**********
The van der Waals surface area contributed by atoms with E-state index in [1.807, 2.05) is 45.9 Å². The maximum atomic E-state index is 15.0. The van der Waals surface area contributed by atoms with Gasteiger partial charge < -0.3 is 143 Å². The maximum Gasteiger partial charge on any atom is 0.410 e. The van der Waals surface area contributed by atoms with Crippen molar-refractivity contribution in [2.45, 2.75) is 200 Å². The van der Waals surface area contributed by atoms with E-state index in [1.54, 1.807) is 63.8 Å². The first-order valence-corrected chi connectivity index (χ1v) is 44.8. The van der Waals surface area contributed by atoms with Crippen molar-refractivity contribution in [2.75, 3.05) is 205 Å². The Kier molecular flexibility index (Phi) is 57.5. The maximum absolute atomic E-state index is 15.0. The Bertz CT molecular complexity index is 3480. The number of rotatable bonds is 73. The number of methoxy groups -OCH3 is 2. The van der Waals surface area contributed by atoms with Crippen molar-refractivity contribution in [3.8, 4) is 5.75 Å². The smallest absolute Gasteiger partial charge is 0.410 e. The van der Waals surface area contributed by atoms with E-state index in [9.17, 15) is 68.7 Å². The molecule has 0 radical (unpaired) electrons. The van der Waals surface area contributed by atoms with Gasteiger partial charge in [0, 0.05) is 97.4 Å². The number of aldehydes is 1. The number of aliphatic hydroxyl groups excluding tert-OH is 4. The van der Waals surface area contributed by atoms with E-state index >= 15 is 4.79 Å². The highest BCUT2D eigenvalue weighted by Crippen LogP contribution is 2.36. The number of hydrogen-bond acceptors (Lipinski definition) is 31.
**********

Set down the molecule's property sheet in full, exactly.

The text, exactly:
The van der Waals surface area contributed by atoms with E-state index in [1.807, 2.05) is 45.9 Å². The maximum atomic E-state index is 15.0. The van der Waals surface area contributed by atoms with Gasteiger partial charge < -0.3 is 143 Å². The maximum Gasteiger partial charge on any atom is 0.410 e. The van der Waals surface area contributed by atoms with Crippen molar-refractivity contribution in [2.45, 2.75) is 200 Å². The van der Waals surface area contributed by atoms with E-state index in [1.54, 1.807) is 63.8 Å². The first-order valence-corrected chi connectivity index (χ1v) is 44.8. The van der Waals surface area contributed by atoms with Crippen molar-refractivity contribution in [2.75, 3.05) is 205 Å². The Kier molecular flexibility index (Phi) is 57.5. The maximum absolute atomic E-state index is 15.0. The Bertz CT molecular complexity index is 3480. The number of rotatable bonds is 73. The number of methoxy groups -OCH3 is 2. The van der Waals surface area contributed by atoms with Crippen molar-refractivity contribution in [3.8, 4) is 5.75 Å². The smallest absolute Gasteiger partial charge is 0.410 e. The van der Waals surface area contributed by atoms with E-state index in [9.17, 15) is 68.7 Å². The molecule has 0 radical (unpaired) electrons. The van der Waals surface area contributed by atoms with Gasteiger partial charge in [0, 0.05) is 97.4 Å². The number of aldehydes is 1. The number of aliphatic hydroxyl groups excluding tert-OH is 4. The van der Waals surface area contributed by atoms with E-state index >= 15 is 4.79 Å². The highest BCUT2D eigenvalue weighted by Crippen LogP contribution is 2.36. The number of hydrogen-bond acceptors (Lipinski definition) is 31.